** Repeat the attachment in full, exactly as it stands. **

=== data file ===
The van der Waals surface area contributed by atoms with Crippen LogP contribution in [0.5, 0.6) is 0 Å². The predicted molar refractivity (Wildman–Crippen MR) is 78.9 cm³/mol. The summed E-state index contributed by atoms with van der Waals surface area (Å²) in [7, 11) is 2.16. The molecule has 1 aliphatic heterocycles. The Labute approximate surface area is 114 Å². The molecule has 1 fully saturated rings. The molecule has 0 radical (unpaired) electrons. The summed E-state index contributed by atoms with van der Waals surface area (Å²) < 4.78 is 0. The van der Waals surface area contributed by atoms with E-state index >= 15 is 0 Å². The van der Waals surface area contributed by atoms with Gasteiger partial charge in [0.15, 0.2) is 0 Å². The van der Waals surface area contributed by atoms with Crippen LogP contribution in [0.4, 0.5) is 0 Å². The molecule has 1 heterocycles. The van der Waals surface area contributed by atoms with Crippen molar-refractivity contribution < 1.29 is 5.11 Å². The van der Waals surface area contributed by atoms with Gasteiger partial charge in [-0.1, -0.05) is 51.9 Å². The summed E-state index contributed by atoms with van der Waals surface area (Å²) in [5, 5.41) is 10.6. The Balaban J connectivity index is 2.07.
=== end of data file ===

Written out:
The van der Waals surface area contributed by atoms with Crippen LogP contribution in [0.5, 0.6) is 0 Å². The predicted molar refractivity (Wildman–Crippen MR) is 78.9 cm³/mol. The summed E-state index contributed by atoms with van der Waals surface area (Å²) in [7, 11) is 2.16. The molecule has 1 aliphatic heterocycles. The Labute approximate surface area is 114 Å². The molecule has 1 fully saturated rings. The molecule has 0 radical (unpaired) electrons. The summed E-state index contributed by atoms with van der Waals surface area (Å²) < 4.78 is 0. The van der Waals surface area contributed by atoms with E-state index >= 15 is 0 Å². The van der Waals surface area contributed by atoms with Gasteiger partial charge in [0.15, 0.2) is 0 Å². The van der Waals surface area contributed by atoms with Crippen LogP contribution in [0.4, 0.5) is 0 Å². The molecule has 1 heterocycles. The van der Waals surface area contributed by atoms with Crippen molar-refractivity contribution < 1.29 is 5.11 Å². The van der Waals surface area contributed by atoms with Gasteiger partial charge in [-0.1, -0.05) is 51.9 Å². The summed E-state index contributed by atoms with van der Waals surface area (Å²) in [5, 5.41) is 10.6. The Balaban J connectivity index is 2.07.